with null initvalue, and so you wouldn't even pass the previous state
 value to it?

 I was imagining that firsttrans would only be passed the first value
 to be aggregated, not any previous state, and that it would be illegal
 to specify both an initcond and a firsttrans function.

 Got it.  So the existing behavior where we insert the first non-null
 value could be seen as a degenerate case in which the firsttrans function
 is an identity.


Right.

 The forward transition function would only be called for values after
 the first, by which point the state would be non-null, and so it could
 be made strict in most cases. The same would apply to the invertible
 transition functions, so they wouldn't have to do null counting, which
 in turn would make their state types simpler.

 Makes sense to me.  We need names for these things though.  I don't
 think abbreviating to ffunc is a good idea because of the likelihood
 of confusion with the finalfunc (indeed I see the CREATE AGGREGATE
 ref page is already using ffunc as a short form for finalfunc).
 Maybe initfunc, which would parallel initcond?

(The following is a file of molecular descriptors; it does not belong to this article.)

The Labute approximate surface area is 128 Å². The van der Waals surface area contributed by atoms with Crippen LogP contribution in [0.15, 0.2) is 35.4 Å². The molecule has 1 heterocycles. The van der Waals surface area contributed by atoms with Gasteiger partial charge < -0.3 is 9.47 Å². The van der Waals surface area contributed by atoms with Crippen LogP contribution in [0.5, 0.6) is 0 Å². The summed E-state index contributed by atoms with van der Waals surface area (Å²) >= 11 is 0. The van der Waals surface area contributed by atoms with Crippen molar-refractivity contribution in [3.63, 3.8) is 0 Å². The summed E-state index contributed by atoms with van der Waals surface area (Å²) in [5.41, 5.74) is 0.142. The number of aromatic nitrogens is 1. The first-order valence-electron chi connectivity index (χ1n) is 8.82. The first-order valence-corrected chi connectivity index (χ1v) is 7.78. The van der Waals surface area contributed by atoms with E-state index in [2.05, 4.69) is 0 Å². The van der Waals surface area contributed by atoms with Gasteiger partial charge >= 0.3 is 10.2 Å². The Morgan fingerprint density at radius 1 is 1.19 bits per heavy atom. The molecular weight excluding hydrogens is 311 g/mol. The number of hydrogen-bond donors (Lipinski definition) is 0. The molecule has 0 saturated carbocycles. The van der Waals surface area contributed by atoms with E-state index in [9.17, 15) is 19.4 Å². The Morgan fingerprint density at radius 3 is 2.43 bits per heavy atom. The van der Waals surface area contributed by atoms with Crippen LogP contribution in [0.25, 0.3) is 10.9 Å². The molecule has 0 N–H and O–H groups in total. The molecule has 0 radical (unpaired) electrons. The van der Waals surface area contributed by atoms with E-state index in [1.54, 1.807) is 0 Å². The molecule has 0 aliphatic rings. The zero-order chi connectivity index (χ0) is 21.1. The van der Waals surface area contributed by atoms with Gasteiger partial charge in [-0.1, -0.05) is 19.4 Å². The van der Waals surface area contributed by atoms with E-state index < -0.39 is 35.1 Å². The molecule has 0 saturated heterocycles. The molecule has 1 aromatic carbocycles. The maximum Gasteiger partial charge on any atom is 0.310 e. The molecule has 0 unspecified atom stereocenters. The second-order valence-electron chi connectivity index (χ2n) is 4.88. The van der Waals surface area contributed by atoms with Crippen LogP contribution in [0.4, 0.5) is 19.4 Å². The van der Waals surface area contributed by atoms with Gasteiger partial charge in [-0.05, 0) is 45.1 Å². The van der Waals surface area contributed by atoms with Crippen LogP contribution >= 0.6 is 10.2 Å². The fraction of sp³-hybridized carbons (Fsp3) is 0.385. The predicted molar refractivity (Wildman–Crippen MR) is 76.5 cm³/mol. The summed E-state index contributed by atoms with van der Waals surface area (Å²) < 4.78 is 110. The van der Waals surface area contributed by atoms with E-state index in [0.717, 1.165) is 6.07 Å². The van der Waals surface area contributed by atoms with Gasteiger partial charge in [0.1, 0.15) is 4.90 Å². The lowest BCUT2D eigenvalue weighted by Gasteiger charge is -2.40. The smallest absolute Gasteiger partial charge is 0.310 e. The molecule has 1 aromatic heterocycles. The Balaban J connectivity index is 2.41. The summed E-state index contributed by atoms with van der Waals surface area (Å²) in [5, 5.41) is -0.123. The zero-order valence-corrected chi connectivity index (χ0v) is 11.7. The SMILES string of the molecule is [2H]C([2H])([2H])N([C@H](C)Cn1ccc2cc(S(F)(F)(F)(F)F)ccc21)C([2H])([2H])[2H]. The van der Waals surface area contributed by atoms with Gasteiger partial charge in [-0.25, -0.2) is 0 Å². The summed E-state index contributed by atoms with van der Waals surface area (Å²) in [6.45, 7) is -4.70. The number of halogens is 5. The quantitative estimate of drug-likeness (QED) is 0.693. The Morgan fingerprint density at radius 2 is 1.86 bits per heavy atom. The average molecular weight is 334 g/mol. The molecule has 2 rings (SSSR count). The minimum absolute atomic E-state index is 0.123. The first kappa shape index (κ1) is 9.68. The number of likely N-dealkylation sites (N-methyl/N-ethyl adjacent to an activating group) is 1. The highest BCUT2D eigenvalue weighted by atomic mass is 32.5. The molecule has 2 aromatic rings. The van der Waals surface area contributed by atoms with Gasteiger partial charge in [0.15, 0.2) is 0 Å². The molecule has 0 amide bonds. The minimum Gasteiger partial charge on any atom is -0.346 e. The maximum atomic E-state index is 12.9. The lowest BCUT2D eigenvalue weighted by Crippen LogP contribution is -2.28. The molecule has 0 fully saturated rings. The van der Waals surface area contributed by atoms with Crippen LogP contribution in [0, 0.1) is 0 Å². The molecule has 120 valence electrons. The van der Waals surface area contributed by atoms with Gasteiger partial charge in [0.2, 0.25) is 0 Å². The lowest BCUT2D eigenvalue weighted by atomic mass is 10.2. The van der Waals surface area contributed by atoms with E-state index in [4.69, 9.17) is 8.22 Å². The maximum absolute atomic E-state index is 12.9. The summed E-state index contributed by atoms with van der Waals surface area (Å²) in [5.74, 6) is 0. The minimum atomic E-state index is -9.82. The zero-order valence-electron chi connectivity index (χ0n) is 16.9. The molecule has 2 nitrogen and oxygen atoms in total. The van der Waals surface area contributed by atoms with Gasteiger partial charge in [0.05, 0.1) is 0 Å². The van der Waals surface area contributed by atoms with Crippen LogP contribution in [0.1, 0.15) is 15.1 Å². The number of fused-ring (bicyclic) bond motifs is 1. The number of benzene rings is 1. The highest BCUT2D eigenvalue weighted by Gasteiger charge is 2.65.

Yes, I was already thinking that initfunc is actually a much better
name for that.

 What about names for the invertible-aggregate infrastructure?
 I'm tempted to prefix inv to all the existing names, but then
 invsfunc means the alternate forward function ... can we use
 invifunc for the inverse transition function?  Or maybe the
 prefix should be just i.


Hmm, I'm not a fan of any of those names. Perhaps win as a prefix to
denote a sliding window? Or just m for moving aggregate.

Regards,
Dean


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Re: [HACKERS] [PATCH] Negative Transition Aggregate Functions (WIP)

2014-04-10 Thread Tom Lane
Dean Rasheed dean.a.rash...@gmail.com writes: